Norwalk, Conn. (PRWEB) December 10, 2007
Protecting your financial information is a critical factor in preventing identity theft, reports Privacy Matters Identity (SM), a leading security membership program offered by Adaptive Marketing LLC, but too often, consumers fail to take even the smallest precautions. Unfortunately, these oversights can wind up costing them significant amounts of time and money to restore their identities.
A 2006 survey released by the Council of Better Business Bureaus and Javelin Strategy & Research noted that 63% of potential acts of identity fraud could be avoided through heightened consumer awareness. Meanwhile, an "Identity Theft: The Aftermath 2006" survey conducted by the Identity Theft Resource Center® (ITRC) noted that the average fraud victim spent $1,884 in out-of-pocket expenses in 2006 to combat the effects of identity fraud on existing accounts and $1,342 in out-of-pocket expenses for newly opened fraudulent accounts. The ITRC survey also noted that the average victim needed 97 hours to resolve problems with existing accounts and 231 hours --- nearly six full work weeks --- to repair the damage created by newly opened fraudulent accounts.
Clearly, the best way to deal with identity theft is to avoid it altogether, but that requires an understanding of what the biggest risks are and how to protect against them. As a public service, Privacy Matters Identity offers a few valuable tips on safeguarding financial information:
-- Lock up the mail. Regular mail, whether it's an incoming offer for a new credit card or an outgoing bill being paid with a signed check, can contain enough information for an identity thief to set up a new identity, and ID thieves love to rummage through other people's mail. The safest way to send and receive mail is through a locked mailbox or the local post office. Vacationers should be sure to have the post office hold their mail rather than allowing it to accumulate in the mailbox or on the front stoop.
-- Shred "actionable" materials. It's not enough to just throw away credit card receipts, credit card offers and other papers that contain personal data. ID thieves are happy to engage in "dumpster diving," i.e., wading through garbage for information and offers that can be used to establish false identities. It's therefore critical to put any documents that contain identifying information through a paper shredder before hauling them out to the garbage cans.
-- Ignore unsolicited, unfamiliar e-mails and web links. Identity thieves who use "spam" to target their victims count on curiosity, urgency and ignorance. E-mails that promise readers something that sounds too good to be true are usually just that --- too good to be true. Never supply personal information --- bank or credit card account numbers, Social Security numbers and more --- in response to an unsolicited e-mail or e-mail link. People who receive "urgent" e-mails that appear to come from their banks or credit card issuers should respond by calling or showing up at the financial institution to investigate the matter further.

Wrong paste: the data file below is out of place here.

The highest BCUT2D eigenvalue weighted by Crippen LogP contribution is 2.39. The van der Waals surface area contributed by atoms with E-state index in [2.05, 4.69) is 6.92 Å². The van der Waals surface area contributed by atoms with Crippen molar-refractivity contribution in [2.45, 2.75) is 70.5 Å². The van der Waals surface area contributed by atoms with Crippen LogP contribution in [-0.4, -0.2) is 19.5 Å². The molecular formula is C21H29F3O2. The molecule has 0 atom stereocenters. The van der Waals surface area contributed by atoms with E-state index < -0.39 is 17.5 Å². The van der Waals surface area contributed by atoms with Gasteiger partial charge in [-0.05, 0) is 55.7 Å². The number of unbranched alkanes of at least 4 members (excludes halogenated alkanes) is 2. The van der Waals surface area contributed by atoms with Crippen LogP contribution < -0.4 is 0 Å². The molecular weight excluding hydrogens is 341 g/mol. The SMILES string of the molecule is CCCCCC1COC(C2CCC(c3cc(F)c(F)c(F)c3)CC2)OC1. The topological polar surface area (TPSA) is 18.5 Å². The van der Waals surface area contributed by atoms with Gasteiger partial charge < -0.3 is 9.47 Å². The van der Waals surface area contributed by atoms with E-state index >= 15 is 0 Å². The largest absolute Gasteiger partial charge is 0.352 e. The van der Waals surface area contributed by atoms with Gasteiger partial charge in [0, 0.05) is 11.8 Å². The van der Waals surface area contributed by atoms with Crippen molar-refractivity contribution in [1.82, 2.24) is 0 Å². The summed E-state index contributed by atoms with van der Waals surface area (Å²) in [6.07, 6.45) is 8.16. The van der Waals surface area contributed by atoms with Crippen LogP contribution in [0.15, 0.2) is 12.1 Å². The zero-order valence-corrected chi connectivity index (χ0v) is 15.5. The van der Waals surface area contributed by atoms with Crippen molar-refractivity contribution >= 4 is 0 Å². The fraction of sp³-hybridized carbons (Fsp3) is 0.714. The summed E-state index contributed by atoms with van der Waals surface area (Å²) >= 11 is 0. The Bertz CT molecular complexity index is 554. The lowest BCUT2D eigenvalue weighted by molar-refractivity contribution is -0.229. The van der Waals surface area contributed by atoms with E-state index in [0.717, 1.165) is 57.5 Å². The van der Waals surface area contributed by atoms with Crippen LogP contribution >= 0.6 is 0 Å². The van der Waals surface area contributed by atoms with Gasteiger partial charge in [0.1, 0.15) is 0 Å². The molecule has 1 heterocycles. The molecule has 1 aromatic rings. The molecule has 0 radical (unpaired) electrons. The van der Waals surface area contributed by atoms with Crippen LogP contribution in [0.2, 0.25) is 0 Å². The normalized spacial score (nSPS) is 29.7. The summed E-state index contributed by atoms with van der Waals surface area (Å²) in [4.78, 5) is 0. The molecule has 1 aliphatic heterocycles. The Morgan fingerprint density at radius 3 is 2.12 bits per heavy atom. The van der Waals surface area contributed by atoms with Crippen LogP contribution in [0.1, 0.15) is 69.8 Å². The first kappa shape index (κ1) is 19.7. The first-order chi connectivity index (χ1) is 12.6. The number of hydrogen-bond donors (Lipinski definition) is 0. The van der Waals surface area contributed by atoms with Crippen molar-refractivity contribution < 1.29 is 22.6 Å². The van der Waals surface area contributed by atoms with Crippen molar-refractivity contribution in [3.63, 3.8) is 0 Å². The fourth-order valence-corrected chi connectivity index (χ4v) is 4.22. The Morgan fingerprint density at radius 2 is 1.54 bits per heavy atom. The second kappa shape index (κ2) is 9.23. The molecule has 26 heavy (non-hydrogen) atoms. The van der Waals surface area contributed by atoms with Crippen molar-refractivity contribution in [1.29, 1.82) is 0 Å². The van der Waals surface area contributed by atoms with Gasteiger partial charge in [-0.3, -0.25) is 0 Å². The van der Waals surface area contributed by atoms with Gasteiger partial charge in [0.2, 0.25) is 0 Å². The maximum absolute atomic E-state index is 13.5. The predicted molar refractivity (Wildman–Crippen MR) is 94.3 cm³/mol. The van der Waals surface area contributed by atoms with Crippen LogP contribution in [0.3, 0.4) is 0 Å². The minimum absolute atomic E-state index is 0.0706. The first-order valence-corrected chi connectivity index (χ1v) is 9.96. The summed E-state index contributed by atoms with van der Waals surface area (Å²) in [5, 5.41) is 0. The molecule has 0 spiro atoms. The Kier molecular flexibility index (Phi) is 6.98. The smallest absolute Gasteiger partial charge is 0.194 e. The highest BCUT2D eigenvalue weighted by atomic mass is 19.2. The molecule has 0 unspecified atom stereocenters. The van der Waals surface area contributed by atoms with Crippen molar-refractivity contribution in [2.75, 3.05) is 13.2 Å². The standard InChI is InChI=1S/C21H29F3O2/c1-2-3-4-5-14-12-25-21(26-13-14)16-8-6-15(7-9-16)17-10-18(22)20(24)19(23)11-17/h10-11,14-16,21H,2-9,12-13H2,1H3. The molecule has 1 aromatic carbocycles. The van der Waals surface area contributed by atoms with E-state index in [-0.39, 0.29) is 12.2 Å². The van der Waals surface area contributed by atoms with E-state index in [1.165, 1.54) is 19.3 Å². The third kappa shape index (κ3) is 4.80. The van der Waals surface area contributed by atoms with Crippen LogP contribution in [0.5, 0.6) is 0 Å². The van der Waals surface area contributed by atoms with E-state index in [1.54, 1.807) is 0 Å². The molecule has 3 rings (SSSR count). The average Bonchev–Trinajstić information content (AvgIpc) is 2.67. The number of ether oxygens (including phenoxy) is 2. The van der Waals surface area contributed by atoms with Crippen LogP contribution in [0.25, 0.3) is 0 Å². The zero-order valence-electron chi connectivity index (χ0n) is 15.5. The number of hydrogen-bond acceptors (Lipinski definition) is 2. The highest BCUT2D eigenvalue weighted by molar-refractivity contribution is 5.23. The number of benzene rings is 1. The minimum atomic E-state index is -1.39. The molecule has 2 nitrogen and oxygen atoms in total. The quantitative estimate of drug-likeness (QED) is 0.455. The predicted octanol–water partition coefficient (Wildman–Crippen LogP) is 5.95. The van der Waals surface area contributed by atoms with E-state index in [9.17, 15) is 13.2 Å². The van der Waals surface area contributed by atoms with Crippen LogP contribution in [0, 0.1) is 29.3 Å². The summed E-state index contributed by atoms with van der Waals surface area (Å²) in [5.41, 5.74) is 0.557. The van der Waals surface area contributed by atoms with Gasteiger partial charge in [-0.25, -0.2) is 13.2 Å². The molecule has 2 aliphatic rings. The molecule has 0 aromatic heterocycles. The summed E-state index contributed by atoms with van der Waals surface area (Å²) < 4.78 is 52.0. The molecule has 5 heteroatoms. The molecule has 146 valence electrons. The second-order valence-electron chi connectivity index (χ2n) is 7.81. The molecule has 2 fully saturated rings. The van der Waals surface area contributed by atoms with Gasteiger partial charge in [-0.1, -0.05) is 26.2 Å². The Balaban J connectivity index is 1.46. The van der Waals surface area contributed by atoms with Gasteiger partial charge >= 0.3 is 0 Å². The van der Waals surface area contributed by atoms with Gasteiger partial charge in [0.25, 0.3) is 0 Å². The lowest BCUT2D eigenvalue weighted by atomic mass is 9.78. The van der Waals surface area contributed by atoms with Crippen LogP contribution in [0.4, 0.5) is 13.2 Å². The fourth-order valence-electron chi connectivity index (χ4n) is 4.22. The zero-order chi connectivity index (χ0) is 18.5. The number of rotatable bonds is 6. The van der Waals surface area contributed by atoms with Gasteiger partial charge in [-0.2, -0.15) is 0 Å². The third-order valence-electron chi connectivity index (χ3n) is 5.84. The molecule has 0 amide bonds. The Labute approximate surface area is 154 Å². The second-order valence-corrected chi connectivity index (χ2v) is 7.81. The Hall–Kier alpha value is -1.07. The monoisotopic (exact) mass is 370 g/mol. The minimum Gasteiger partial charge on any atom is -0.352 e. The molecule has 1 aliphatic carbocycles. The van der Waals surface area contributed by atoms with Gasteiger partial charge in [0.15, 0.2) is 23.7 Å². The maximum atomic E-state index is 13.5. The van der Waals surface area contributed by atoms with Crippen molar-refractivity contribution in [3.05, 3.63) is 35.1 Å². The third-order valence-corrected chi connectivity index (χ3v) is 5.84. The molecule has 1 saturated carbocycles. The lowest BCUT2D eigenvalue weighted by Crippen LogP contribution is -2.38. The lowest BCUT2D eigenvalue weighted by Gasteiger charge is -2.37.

-- Protect passwords. Online transactions, including banking, shopping and more, continue to rise, as do attempts by hackers and other cyber-thieves to find ways to tap into that "market." To protect their financial information, consumers need to develop online passwords that can't be guessed or deciphered. That means eliminating passwords that rely on family names and birthdays --- or any other words or phrases that can be easily associated with someone. Fortunately, there are password manager programs available today that can help consumers manage and access their passwords with a high degree of confidence.
-- Store financial documents safely. This may seem like an obvious tip, but too many consumers throw their credit card receipts into their shopping bags rather than storing them in their wallets or purses. Once the shopping bag is thrown out, so is the receipt, and all it takes is one enterprising dumpster diver to create a whole new identity. The point is that anything and everything that contains identifying information about an account and/or the account holder should be considered a "financial document" and should be protected as diligently as, say, a credit or ATM card.
The good news is that, these days, identity theft is no longer a crime that flies under the radar. As consumers take greater notice of the risks, they can also take a variety of commonsense steps to safeguard their financial information, notes Privacy Matters Identity.
About Privacy Matters Identity
Privacy Matters Identity is a leading membership discount program offered by Adaptive Marketing LLC. Headquartered in Norwalk, Conn., Adaptive Marketing is a category leader in membership programs, bringing value direct to consumers through an array of benefits in healthcare, discounts, security, personal property and personals. Members may access their benefits at PrivacyMatters.com. With broad online and offline distribution capabilities, Adaptive Marketing offers its corporate client partners effective tools to enhance market presence, strengthen customer affinity and generate additional value through programs such as Privacy Matters Identity.